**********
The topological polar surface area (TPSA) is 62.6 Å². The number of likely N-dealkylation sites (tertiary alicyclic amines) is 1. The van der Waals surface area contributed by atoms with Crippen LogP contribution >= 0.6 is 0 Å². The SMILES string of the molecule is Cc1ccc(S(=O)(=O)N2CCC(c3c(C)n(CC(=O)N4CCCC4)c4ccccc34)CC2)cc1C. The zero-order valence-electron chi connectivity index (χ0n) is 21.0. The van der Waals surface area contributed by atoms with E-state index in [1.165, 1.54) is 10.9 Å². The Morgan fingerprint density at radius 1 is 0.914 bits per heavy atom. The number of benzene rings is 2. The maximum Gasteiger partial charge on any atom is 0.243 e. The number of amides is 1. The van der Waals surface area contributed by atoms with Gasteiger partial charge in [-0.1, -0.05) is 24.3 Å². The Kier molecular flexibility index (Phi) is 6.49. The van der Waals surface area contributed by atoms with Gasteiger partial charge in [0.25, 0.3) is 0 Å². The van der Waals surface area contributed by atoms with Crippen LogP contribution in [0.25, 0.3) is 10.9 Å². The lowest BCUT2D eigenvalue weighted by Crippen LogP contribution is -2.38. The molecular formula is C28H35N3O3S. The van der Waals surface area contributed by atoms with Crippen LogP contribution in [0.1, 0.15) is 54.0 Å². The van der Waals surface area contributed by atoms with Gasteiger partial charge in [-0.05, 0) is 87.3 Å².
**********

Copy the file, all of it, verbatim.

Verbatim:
The topological polar surface area (TPSA) is 62.6 Å². The number of likely N-dealkylation sites (tertiary alicyclic amines) is 1. The van der Waals surface area contributed by atoms with Crippen LogP contribution >= 0.6 is 0 Å². The SMILES string of the molecule is Cc1ccc(S(=O)(=O)N2CCC(c3c(C)n(CC(=O)N4CCCC4)c4ccccc34)CC2)cc1C. The zero-order valence-electron chi connectivity index (χ0n) is 21.0. The van der Waals surface area contributed by atoms with E-state index in [1.165, 1.54) is 10.9 Å². The Morgan fingerprint density at radius 1 is 0.914 bits per heavy atom. The number of benzene rings is 2. The maximum Gasteiger partial charge on any atom is 0.243 e. The number of amides is 1. The van der Waals surface area contributed by atoms with Gasteiger partial charge in [-0.1, -0.05) is 24.3 Å². The Kier molecular flexibility index (Phi) is 6.49. The van der Waals surface area contributed by atoms with Gasteiger partial charge in [0.25, 0.3) is 0 Å². The van der Waals surface area contributed by atoms with Crippen LogP contribution in [0.25, 0.3) is 10.9 Å². The lowest BCUT2D eigenvalue weighted by Crippen LogP contribution is -2.38. The molecular formula is C28H35N3O3S. The van der Waals surface area contributed by atoms with Crippen LogP contribution in [0.1, 0.15) is 54.0 Å². The van der Waals surface area contributed by atoms with Gasteiger partial charge in [-0.05, 0) is 87.3 Å².